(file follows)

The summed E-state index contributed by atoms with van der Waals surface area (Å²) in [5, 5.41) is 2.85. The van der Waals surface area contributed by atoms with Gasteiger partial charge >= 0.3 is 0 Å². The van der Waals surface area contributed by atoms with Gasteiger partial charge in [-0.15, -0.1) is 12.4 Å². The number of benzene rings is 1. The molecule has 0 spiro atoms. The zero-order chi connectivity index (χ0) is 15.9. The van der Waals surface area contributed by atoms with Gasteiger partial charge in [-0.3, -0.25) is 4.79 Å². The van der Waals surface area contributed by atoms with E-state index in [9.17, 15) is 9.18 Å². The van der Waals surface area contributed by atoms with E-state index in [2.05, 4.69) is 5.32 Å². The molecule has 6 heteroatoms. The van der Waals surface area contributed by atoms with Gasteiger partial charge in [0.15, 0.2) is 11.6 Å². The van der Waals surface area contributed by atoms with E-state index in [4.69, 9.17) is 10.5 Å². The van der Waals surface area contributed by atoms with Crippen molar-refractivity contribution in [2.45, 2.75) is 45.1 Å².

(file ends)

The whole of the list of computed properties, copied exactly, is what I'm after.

The summed E-state index contributed by atoms with van der Waals surface area (Å²) in [5, 5.41) is 2.85. The van der Waals surface area contributed by atoms with Gasteiger partial charge >= 0.3 is 0 Å². The van der Waals surface area contributed by atoms with Gasteiger partial charge in [-0.15, -0.1) is 12.4 Å². The number of benzene rings is 1. The molecule has 0 spiro atoms. The zero-order chi connectivity index (χ0) is 15.9. The van der Waals surface area contributed by atoms with Gasteiger partial charge in [-0.3, -0.25) is 4.79 Å². The van der Waals surface area contributed by atoms with E-state index in [9.17, 15) is 9.18 Å². The van der Waals surface area contributed by atoms with E-state index in [2.05, 4.69) is 5.32 Å². The molecule has 6 heteroatoms. The van der Waals surface area contributed by atoms with Gasteiger partial charge in [0.15, 0.2) is 11.6 Å². The van der Waals surface area contributed by atoms with E-state index in [4.69, 9.17) is 10.5 Å². The van der Waals surface area contributed by atoms with Crippen molar-refractivity contribution in [2.45, 2.75) is 45.1 Å².